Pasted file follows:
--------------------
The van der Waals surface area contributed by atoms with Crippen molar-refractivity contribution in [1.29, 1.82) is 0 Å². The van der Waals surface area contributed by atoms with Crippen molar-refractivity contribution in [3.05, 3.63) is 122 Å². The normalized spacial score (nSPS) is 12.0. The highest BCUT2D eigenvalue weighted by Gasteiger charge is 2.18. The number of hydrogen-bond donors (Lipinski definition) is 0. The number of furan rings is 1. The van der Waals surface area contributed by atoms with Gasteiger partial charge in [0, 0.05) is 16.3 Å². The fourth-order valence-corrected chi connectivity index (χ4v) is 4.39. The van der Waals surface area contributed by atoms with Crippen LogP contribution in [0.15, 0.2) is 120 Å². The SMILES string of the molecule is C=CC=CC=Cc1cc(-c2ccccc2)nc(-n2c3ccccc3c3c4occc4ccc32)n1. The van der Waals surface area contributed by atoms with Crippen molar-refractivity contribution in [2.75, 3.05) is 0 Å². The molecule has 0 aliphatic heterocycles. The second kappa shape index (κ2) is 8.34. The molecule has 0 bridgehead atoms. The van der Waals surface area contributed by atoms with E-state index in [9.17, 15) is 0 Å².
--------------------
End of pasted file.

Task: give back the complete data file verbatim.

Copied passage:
The van der Waals surface area contributed by atoms with Crippen molar-refractivity contribution in [1.29, 1.82) is 0 Å². The van der Waals surface area contributed by atoms with Crippen molar-refractivity contribution in [3.05, 3.63) is 122 Å². The normalized spacial score (nSPS) is 12.0. The highest BCUT2D eigenvalue weighted by Gasteiger charge is 2.18. The number of hydrogen-bond donors (Lipinski definition) is 0. The number of furan rings is 1. The van der Waals surface area contributed by atoms with Gasteiger partial charge in [0, 0.05) is 16.3 Å². The fourth-order valence-corrected chi connectivity index (χ4v) is 4.39. The van der Waals surface area contributed by atoms with Crippen LogP contribution in [0.15, 0.2) is 120 Å². The SMILES string of the molecule is C=CC=CC=Cc1cc(-c2ccccc2)nc(-n2c3ccccc3c3c4occc4ccc32)n1. The van der Waals surface area contributed by atoms with Crippen molar-refractivity contribution in [2.75, 3.05) is 0 Å². The molecule has 0 aliphatic heterocycles. The second kappa shape index (κ2) is 8.34. The molecule has 0 bridgehead atoms. The van der Waals surface area contributed by atoms with E-state index in [9.17, 15) is 0 Å².